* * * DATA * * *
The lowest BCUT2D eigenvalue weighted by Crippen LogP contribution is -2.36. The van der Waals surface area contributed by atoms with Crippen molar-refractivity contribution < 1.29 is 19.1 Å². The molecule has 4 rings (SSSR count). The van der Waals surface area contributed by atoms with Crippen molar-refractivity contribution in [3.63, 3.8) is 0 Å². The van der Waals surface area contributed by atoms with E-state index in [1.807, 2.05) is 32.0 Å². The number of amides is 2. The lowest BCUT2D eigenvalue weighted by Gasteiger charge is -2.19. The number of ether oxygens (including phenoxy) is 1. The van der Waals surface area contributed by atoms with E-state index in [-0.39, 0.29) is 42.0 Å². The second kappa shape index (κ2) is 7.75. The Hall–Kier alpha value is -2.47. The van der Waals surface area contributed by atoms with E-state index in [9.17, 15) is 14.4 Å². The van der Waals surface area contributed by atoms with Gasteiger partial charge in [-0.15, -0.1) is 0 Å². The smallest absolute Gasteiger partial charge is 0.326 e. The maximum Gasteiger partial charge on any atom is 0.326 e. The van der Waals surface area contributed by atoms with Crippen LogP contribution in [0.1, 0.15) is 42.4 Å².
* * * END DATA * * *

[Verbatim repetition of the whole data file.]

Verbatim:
The lowest BCUT2D eigenvalue weighted by Crippen LogP contribution is -2.36. The van der Waals surface area contributed by atoms with Crippen molar-refractivity contribution < 1.29 is 19.1 Å². The molecule has 4 rings (SSSR count). The van der Waals surface area contributed by atoms with Crippen molar-refractivity contribution in [3.63, 3.8) is 0 Å². The van der Waals surface area contributed by atoms with E-state index in [1.807, 2.05) is 32.0 Å². The number of amides is 2. The lowest BCUT2D eigenvalue weighted by Gasteiger charge is -2.19. The number of ether oxygens (including phenoxy) is 1. The van der Waals surface area contributed by atoms with E-state index in [-0.39, 0.29) is 42.0 Å². The second kappa shape index (κ2) is 7.75. The Hall–Kier alpha value is -2.47. The van der Waals surface area contributed by atoms with E-state index in [9.17, 15) is 14.4 Å². The van der Waals surface area contributed by atoms with Gasteiger partial charge in [-0.15, -0.1) is 0 Å². The smallest absolute Gasteiger partial charge is 0.326 e. The maximum Gasteiger partial charge on any atom is 0.326 e. The van der Waals surface area contributed by atoms with Crippen LogP contribution in [0.1, 0.15) is 42.4 Å².